The circumstances behind your creation have rightly given some people pause. No one wants another half-baked remake of a “classic” that trades on nothing but snark and cynicism to get winking chuckles from those who are willing to poke fun. A great comedy asks us to invest in characters and events, and draws humor from the ways in which the things we see subvert or pervert our expectations.
Luckily, the people both behind and in front of your camera understand this, and saw your core story elements not as an excuse to play lazy and detached, but to create a commentary about the way in which our culture has changed, and to find new levels of humor to exploit within that idea, and with the boon of an R rating.
The particulars of your story remain largely unchanged and patently familiar. Two comically mismatched rookie cops are recruited into a special task force that takes youthful officers and places them undercover in high school to bust up drug rings, car thieves, and any other teenage miscreants that they happen across. One cop is skilled in the physical mechanics of the job, the other is intelligent but lacks in almost every other regard. They forge an unlikely friendship, butt heads with commanding officers, et cetera, et cetera.
The difference in your story, however, is the shared history that these officers have. They both attended high school together, they both know one another as they were before they donned the uniform. This familiarity, and the parallel it draws with their new assignment, and the way their expectations are turned upside down, form the main dramatic and comedic skeleton of your narrative. Due to this, their ‘bromance’ comes across as real, grounded, and yet unlikely enough to still gain some traction during their comedic exchanges.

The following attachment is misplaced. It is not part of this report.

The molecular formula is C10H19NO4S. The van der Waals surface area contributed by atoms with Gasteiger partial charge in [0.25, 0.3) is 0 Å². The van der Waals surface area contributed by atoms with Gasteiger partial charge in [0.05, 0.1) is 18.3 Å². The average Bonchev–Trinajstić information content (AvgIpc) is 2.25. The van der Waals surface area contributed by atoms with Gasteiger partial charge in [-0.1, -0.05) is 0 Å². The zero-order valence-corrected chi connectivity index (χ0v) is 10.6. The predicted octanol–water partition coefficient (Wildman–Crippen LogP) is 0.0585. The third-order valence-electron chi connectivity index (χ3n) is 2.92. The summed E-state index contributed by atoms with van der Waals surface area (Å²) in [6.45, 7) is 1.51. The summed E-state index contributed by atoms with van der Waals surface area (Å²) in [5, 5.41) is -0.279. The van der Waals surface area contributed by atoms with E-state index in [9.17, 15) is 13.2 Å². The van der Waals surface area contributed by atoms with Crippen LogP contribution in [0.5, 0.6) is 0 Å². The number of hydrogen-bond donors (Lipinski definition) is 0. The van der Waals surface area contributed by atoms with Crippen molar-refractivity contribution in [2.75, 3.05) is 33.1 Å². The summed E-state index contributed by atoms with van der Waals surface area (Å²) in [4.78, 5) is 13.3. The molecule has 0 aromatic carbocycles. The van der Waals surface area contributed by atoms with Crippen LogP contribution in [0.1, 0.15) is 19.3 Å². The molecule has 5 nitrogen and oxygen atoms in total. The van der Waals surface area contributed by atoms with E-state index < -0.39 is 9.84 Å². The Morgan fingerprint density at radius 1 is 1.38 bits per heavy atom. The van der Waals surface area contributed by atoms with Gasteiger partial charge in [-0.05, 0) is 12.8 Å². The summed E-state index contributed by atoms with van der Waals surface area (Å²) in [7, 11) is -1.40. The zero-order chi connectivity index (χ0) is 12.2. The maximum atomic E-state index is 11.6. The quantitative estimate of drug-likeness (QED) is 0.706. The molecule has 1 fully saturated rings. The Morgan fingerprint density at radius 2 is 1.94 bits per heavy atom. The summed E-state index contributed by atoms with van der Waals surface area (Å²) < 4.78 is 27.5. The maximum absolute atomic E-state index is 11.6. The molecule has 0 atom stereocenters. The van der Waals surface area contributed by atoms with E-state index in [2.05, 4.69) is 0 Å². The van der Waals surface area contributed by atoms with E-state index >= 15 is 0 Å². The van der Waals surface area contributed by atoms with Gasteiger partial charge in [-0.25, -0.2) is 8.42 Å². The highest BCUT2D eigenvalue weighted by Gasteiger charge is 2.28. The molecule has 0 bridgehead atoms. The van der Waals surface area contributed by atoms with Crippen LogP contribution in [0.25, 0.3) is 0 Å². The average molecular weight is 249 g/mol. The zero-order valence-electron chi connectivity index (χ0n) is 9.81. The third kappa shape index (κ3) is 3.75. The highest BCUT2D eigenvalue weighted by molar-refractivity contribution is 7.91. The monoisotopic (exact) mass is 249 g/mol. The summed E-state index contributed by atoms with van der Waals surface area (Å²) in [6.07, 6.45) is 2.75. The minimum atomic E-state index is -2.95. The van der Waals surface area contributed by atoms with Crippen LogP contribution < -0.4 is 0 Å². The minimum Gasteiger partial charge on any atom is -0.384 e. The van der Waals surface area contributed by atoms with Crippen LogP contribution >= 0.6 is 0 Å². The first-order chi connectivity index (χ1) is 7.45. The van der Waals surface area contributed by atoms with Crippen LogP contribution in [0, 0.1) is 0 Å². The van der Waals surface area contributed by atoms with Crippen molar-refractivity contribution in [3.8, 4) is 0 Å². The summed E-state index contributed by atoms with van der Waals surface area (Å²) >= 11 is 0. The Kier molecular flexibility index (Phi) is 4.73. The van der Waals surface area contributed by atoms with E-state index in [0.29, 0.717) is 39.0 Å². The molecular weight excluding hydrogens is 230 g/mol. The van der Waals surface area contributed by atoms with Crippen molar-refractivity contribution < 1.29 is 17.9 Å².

Jonah Hill and Channing Tatum are pretty much perfectly cast in their roles, embodying the broadly drawn personas that have been assigned to them, and yet imbuing their characters with enough heart and skill to make them more than just plot-convenient protagonists.
Over-examination is the killer of comedy, so to explain too much related to plot or the way in which the gags work risks aborting the jokes before an audience has a chance to enjoy them. Let me just say, however, that the manner in which you play with genre expectations, and the way that your characters reflect those subversions is obvious, but in keeping with the characters and situations, and thus manages to do a kind of double-summersault over the pitfalls one would expect this kind of meta-commentary to create. The well-deployed vulgarity, physical comedy, and over-the-top side characters only further heighten this artfulness.
So what else is there to say to you? I went in with high expectations given the surprising amount of love my compatriots had heaped on you, and I was not disappointed. You’re a good movie, a funny movie, and one with a hook for a sequel that leaves me excited rather than exasperated. In this day of undying franchises and easy humor, that’s just about the best thing that could be said about you.
You’re a credit to the force,
Brian J. Roan